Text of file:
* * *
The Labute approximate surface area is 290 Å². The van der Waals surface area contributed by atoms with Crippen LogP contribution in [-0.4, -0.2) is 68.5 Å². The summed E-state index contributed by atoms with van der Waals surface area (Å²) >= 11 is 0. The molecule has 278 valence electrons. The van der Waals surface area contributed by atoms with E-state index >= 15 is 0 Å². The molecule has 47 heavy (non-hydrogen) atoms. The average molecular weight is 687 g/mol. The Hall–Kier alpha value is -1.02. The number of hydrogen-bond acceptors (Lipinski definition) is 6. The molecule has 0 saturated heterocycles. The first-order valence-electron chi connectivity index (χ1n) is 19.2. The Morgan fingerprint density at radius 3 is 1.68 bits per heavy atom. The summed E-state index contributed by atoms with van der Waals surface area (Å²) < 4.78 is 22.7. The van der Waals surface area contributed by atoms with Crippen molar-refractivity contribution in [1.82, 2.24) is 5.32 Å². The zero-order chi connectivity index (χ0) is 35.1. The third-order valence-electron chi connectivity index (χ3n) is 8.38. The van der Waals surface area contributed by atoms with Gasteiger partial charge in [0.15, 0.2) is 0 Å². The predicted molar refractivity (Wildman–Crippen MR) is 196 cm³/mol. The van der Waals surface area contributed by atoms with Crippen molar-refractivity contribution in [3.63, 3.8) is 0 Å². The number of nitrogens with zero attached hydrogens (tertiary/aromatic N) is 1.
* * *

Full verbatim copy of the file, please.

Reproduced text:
The Labute approximate surface area is 290 Å². The van der Waals surface area contributed by atoms with Crippen LogP contribution in [-0.4, -0.2) is 68.5 Å². The summed E-state index contributed by atoms with van der Waals surface area (Å²) >= 11 is 0. The molecule has 278 valence electrons. The van der Waals surface area contributed by atoms with E-state index >= 15 is 0 Å². The molecule has 47 heavy (non-hydrogen) atoms. The average molecular weight is 687 g/mol. The Hall–Kier alpha value is -1.02. The number of hydrogen-bond acceptors (Lipinski definition) is 6. The molecule has 0 saturated heterocycles. The first-order valence-electron chi connectivity index (χ1n) is 19.2. The Morgan fingerprint density at radius 3 is 1.68 bits per heavy atom. The summed E-state index contributed by atoms with van der Waals surface area (Å²) < 4.78 is 22.7. The van der Waals surface area contributed by atoms with Crippen molar-refractivity contribution in [1.82, 2.24) is 5.32 Å². The zero-order chi connectivity index (χ0) is 35.1. The third-order valence-electron chi connectivity index (χ3n) is 8.38. The van der Waals surface area contributed by atoms with Gasteiger partial charge in [0.15, 0.2) is 0 Å². The predicted molar refractivity (Wildman–Crippen MR) is 196 cm³/mol. The van der Waals surface area contributed by atoms with Crippen molar-refractivity contribution in [3.63, 3.8) is 0 Å². The number of nitrogens with zero attached hydrogens (tertiary/aromatic N) is 1.